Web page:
From academic to worker: the Afghan economic crisis spares little | World news


(Reuters) – Unpaid for months and with many mouths to feed, Afghan assistant professor Khalilullah Tawhidyar recently found temporary work at a construction site. With the 300 afghanis ($ 3.30) he earned that day, he bought provisions for his family.

The former member of a government task force on education reform, who teaches English at Parwan University just north of Kabul, is among thousands of educated middle-class Afghans who fight poverty as the country’s economy falters.

“I had no choice,” Tawhidyar told Reuters, adding that he had not received his salary for three months. “This is the story of many educated people here now.”

Already grappling with a severe drought and the coronavirus pandemic, Afghanistan’s financial crisis has worsened since the Taliban returned to power in mid-August.

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Billions of dollars in international aid have dried up as the international community seeks to interact with the hardline Islamist movement, and billions more in foreign currency reserves are locked in coffers in the West.

“You see doctors, teachers, judges being forced to work as traders, taxi drivers or laborers,” said Victor Moses, country director for Afghanistan for the nonprofit group CARE.

A report from the group last month said nearly half of the Afghan population – around 19 million people – face acute hunger. According to a recent UN report, up to 97% of the population could fall below the poverty line by mid-2022.

Over the weekend, the Taliban renewed their appeals -10-30 for their government to be recognized, claiming that failure to do so and the continued freezing of Afghan funds abroad would cause problems not only for the country but for the world.

Tawhidyar, who has a master’s degree from India and took courses in Malaysia and Sri Lanka, said he started manual labor after running out of money and food.

If he sometimes goes to the public university where he works, classes have not yet resumed due to lack of funding.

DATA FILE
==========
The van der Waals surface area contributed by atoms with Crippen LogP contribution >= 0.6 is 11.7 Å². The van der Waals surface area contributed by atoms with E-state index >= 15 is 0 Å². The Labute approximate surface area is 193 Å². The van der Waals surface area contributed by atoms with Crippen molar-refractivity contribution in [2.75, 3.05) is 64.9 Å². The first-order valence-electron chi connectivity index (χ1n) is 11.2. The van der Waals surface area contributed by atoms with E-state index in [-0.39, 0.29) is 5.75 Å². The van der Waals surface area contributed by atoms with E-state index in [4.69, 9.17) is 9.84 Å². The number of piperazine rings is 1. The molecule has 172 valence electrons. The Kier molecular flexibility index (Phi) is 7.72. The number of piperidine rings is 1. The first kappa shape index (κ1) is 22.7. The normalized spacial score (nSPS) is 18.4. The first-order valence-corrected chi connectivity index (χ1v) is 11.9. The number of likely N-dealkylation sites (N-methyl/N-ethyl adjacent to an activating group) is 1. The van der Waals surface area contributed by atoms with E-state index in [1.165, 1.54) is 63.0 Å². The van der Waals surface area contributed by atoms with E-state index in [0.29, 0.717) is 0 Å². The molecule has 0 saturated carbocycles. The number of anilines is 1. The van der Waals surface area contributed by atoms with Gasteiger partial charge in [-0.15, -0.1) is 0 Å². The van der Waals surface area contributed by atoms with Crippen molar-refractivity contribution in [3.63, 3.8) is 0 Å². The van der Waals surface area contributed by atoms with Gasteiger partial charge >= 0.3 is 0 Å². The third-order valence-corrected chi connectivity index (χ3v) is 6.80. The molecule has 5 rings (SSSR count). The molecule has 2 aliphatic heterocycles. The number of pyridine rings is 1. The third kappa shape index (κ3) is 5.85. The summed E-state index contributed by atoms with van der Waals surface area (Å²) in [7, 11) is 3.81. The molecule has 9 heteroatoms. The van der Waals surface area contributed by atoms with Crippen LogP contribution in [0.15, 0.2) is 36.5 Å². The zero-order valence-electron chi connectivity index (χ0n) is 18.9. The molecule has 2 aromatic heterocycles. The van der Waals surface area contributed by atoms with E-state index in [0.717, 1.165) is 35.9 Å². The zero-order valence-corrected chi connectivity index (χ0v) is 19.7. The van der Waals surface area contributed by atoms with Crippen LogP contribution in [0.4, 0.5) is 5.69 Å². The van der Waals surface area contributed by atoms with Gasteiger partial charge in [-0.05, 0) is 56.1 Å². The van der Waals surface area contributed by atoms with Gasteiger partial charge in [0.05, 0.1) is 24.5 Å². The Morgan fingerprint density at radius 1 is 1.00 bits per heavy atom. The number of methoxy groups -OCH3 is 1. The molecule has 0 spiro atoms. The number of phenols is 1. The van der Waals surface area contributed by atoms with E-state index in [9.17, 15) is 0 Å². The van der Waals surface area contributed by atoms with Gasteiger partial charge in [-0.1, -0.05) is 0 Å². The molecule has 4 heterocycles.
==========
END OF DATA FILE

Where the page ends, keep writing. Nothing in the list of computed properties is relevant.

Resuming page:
Like many Afghan households, Tawhidyar lives with her extended family and 17 people depend on her salary.

“I was making just enough money to support myself,” said the 36-year-old. When the paycheck ceased, he borrowed from friends and relatives, but it ran out weeks ago. By this time, his heavily pregnant wife had missed two doctor’s appointments.

“The situation happened that we didn’t have bread… we were just cooking rice and then the rice also finished,” he said.

Syed Bashir Aalemy, head of the English department at Tawhidyar University, said he had been working as a taxi driver for a few weeks.

“There is no other way,” Aalemy said. With fuel prices rising, that job could dry up, he added.

The rise of an educated middle class, working in education and government or for aid groups, banks, and media and telecommunications companies, has been one of the most visible products of 20 years of Western engagement in Afghanistan.

Thousands of these people fled in the chaotic evacuation that followed the Taliban shock victory in August, fearing a return to their harsh rule and restricted freedoms. For those who stay, financial distress is common, even among the wealthiest.

Abdul, a 41-year-old former police officer in Kabul and father of four, said he recently sold the last piece of land he inherited from his father in order to buy a taxi.

The 300 to 500 Afghanis he earned each day were barely enough to provide daily meals for his family of six, added Abdul, who declined to give his last name for security reasons.

Tawhidyar said he was carrying a bag of construction materials to the construction site when a friend took a picture of him.

Later that night in mid-October, he said, he posted an emotional Facebook post with the image. “I was thinking about where I have come to in my life.”

The post quickly went viral with thousands of shares on social media, and some of his friends reached out to express their sympathy and offer financial assistance.

He borrowed around $ 300 from close friends who insisted he take the money, he said.

“But how long am I going to borrow? I already have thousands of dollars in debt.”

Fearing a backlash and warnings from Afghans supporting the Taliban’s return to power, he said he had since deleted the post and disabled his Facebook account.

If the college salary doesn’t come, he said, he should go back to manual labor.

(Additional reporting by Islamabad Newsroom; Editing by Mike Collett-White)

Copyright 2021 Thomson Reuters.


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